Formation of mixed fusion complexes was also supported by experiments examining single-vesicle fusion events (Fig. 3). In these experiments, Snap-25–/– cells were infected with a SFV expressing ~80% mCh-SN25BL5** and ~20% EGFP-SN25B (fig. S3D). In the presence of mCh-SN25BL5**, amperometric spikes exhibited a slightly delayed overall waveform and a decreased duration of pre-spike feet (PSF). Because mCh-SN25BL5** cannot support exocytosis on its own, these data indicate single-vesicle fusion using mixed complexes. A similar reduction in PSF duration has been described upon mutating the C-terminal layers of synaptobrevin-2 (18).

Fig. 3

Altered amperometric spikes in the presence of SN25BL5** indicate the existence of heteromeric fusion complexes. (A) Examples showing amperometric spikes in control cells (Snap-25–/– expressing EGFP-SN25B) and cells coexpressing WT and mutant SNAP-25B (mCh-SN25BL5**-IRES-EGFP-SN25B). (B) Quantitative analysis. The means of cell medians for each parameter ± SEM are shown (q, total charge). The half width was slightly prolonged in the presence of SN25BL5** (P < 0.05). The pre-spike foot duration and charge were reduced, indicating altered fusion-pore opening (**P < 0.01 and ***P < 0.001; Student’s t test).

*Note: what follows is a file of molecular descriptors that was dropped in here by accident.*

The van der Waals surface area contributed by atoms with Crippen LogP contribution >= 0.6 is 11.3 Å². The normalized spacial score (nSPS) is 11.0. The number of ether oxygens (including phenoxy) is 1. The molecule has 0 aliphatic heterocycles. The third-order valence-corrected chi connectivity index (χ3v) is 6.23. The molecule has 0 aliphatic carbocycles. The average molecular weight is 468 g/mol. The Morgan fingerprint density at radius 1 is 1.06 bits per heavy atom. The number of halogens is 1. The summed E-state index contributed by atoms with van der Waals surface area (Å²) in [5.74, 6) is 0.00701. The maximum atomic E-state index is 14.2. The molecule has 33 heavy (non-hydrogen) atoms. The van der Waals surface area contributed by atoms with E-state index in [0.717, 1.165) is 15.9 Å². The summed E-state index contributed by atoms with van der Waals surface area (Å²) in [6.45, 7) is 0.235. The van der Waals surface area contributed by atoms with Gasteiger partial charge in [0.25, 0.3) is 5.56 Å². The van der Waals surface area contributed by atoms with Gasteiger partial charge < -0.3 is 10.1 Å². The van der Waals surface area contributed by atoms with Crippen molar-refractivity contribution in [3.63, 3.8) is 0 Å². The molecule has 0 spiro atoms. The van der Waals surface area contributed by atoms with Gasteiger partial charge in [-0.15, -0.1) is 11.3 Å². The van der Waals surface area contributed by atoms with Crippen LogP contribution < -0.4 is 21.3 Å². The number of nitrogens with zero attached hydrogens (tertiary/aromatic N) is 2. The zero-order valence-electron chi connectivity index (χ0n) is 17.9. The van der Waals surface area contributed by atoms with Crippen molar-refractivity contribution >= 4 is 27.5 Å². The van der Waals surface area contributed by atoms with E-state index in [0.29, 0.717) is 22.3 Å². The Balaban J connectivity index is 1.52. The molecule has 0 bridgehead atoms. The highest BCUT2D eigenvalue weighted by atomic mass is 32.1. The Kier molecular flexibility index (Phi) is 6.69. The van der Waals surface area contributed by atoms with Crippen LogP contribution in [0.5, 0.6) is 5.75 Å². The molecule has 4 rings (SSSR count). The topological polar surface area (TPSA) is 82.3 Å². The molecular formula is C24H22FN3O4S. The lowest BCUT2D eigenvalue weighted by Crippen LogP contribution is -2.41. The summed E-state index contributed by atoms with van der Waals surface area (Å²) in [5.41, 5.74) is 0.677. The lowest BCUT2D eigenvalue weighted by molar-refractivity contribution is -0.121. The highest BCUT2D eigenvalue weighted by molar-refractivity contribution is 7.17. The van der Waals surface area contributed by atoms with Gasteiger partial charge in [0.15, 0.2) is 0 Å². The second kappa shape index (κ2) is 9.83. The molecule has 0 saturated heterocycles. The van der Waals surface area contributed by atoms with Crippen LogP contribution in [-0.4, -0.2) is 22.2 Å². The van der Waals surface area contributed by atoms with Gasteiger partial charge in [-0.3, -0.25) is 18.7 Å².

The above findings suggested that multiple SNARE complexes might surround the nascent fusion pore (12). Thus, we asked how many SNARE complexes are needed for fast vesicle fusion. Assuming that the incorporation of one copy of SN25BL5** is sufficient to decrease the vesicular release rate, vesicle fusion with normal fast kinetics should be mediated by complexes containing exclusively WT SN25B. The number of such vesicles depends on the fractional availability of WT SN25B raised to a power of n, where n is the number of SN25B molecules in the fusion complex (20). To determine the amount of fusion with unperturbed kinetics, we repeated the kinetic analysis, but this time we fixed the fast time constant τfast to the control value (EGFP-SN25B, τfast = 19.8 ms), such that the amplitude reports unperturbed secretion. The number of fast-fusing vesicles diminished much faster than overall secretion with an increasing proportion of mCh-SN25BL5** (Fig. 4A, compare with Fig. 2A). Fitting of a simple binomial model (21) to the entire curve identified n = 2.8. Alternatively, we fitted a straight line to the left part of the curve, following logarithmic transform of the burst amplitude (21), which yielded n = 3.4 (inset, Fig. 4A). Our model assumes that the affinity of SN25BL5** to the rest of the fusion apparatus is unchanged, which appears likely from previous data (14). Three is a lower estimate of the number of SNARE complexes in a fusion complex driving fast fusion, because incorporation of more than one mutant might be required to detectably change fusion kinetics.